Green’s Dictionary of Slang

clink n.1

[either SE clink, to secure, to fasten securely, or onomat. noise of clinking chains; note WWI milit. clink, guard room]

1. (also clinker, clinko, clinky, klink) prison or other form of detention, i.e. a guard-room .

[UK]A. Barclay Eglogues Eiiii: Then art thou clapped, in the Fleete or Clynke.
[UK]Nashe Death and Buriall of Martin Mar-Prelate in Works I (1883–4) 198: The South, where some at Watring catch a fall, / Newgate, and Bedlam, Clinke, and Bridewell bray.
[UK]E.S. Discovery of Knights of Poste C4: A man that you know verie well, was clapt by the heeles in the Clinke, for baileing [...] a Papist before the High Comissioners.
W. Prynne Sovereign Power of Parliament Pt I (1643) 20: I shal instance onely in three or foure to the Clinke.
[UK]Milton Apology for Smectymnuus in Works III (1851) 286: He who would have been respondent, must have bethought himselfe withall how he could refute the Clink, or the Gate-house.
[UK]Wandring Whore I 5: There was the Clink for the imprisoning such as abused those houses.
[UK]N. Ward ‘A Trip to Jamaica’ Writings (1704) 167: They are Stigmatiz’d with Nick-Names [...] as Unconscionable Nan, Salt Beef Peg, Buttock de-Clink Jenny.
[UK]C. Johnson Hist. of Highwaymen &c. 145: As to the Villains about White-Chapel, St. Katherine’s, the Click [sic], and the rest of the Devil’s Houses [...] I must have a word or two with the Gaoler.
[UK]Grose Classical Dict. of the Vulgar Tongue.
[UK]Worcester Jrnl 22 Feb. 4/2: He is at present confined in a strong cell in Plymouth Clink, doubly ironed.
[Ire]‘A Real Paddy’ Real Life in Ireland 187: Honest Patrick Mooney announced to them that his master was in the Clink.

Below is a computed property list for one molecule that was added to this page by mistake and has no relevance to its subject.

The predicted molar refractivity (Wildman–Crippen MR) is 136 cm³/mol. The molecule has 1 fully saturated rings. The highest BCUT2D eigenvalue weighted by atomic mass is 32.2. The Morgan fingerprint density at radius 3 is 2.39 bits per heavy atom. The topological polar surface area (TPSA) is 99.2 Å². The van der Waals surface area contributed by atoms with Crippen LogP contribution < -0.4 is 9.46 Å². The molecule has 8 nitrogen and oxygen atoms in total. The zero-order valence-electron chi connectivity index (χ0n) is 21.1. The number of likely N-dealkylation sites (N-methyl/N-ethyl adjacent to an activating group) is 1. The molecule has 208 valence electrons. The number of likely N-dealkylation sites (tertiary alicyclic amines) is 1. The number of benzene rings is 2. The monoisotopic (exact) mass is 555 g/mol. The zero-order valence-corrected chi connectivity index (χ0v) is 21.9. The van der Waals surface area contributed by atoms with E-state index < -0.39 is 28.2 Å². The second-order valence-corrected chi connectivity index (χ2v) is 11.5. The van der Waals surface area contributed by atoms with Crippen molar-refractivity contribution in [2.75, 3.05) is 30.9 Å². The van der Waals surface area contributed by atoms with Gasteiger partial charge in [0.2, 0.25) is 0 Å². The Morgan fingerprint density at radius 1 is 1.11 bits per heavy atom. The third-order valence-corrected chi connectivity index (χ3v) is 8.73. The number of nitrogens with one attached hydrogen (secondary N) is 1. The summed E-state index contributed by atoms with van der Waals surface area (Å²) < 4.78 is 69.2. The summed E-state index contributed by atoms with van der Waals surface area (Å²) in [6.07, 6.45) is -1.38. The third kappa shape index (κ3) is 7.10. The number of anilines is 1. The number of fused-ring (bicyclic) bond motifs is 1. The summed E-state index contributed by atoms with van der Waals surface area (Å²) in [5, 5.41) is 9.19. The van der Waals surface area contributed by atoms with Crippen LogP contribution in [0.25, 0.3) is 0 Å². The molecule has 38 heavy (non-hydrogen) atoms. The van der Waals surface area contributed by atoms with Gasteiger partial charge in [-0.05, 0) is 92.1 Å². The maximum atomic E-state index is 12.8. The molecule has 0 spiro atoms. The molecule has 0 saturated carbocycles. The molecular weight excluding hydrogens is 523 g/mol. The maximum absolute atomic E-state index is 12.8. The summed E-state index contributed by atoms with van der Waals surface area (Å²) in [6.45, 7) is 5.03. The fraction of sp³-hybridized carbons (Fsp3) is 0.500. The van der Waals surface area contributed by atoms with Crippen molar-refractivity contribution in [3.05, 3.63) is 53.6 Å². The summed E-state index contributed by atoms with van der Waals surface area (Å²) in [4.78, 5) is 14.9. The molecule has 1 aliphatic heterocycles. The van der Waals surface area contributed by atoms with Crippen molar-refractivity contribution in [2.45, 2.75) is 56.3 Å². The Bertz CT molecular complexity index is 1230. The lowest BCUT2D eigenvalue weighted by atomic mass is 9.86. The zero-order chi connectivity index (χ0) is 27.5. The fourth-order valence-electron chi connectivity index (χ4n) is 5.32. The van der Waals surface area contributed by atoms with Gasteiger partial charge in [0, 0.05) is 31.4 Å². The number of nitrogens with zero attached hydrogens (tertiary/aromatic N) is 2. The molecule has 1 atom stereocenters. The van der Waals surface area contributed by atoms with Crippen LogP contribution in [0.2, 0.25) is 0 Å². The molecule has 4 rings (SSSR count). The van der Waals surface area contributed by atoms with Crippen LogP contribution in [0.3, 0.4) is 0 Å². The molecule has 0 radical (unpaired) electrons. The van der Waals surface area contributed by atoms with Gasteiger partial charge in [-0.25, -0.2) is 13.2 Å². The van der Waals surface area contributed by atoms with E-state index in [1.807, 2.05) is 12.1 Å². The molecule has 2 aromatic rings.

[UK]Marryat Jacob Faithful II 39: Come along with me; we’ve a nice clink at Wandsworth to lock you up in.
[UK]Exeter & Plymouth Gaz. 21 Oct. 5/3: [H]e had charged the man who had died in clink three days before, with stealing.
[UK]G. Borrow Romany Rye I 289: Mounted police to ride after the ruffians and drag them by the scruff of the neck to the next clink.
[UK]G.A. Sala in Living London (1883) Apr. 140: What we call a lock-up, or police station [...] the oldest inhabitants at Exmouth call a ‘Clink’.
[UK] (ref. 16C) G.A. Sala in Living London (1883) Apr. 140: Centuries ago there was in Southwark a prison known as the Borough ‘Clink’.
[UK]Kipling ‘Cells’ in Barrack-Room Ballads (1893) 160: I’m here in the Clink for a thundering drink and blacking the Corporal’s eye.
[US]C.L. Cullen Tales of the Ex-Tanks 103: I put in my three years in the clink – that is most of the three years.
[Aus]Age (Queanbeyan, NSW) 12 Jan. 2/6: Supposing any one of us was to get lumbered and flopped into that match box clink and a fire was to burst out, you can bet your sweet life that the lovely John Hopper and his missus and the kinchins would do a Carrington and leave the poor philgarlick in the booby hatch to frizzle.
[Aus]Bulletin (Sydney) 5 Aug. 47/1: ’E spent ’alf ’is life in clinky, an’ th’ other ’alf fightin’ ’er.
[US]Rising Sun 25 Dec. 8/1: I sneaks along to barricks, and I tries to dodge the guard, / When I hears a voice say, ‘Who goes there,’ I says ‘It’s me, old pard.’ / He takes me to the sergeant who shoves me in the klink, / And all because I dallied with a bit of skirt in pink.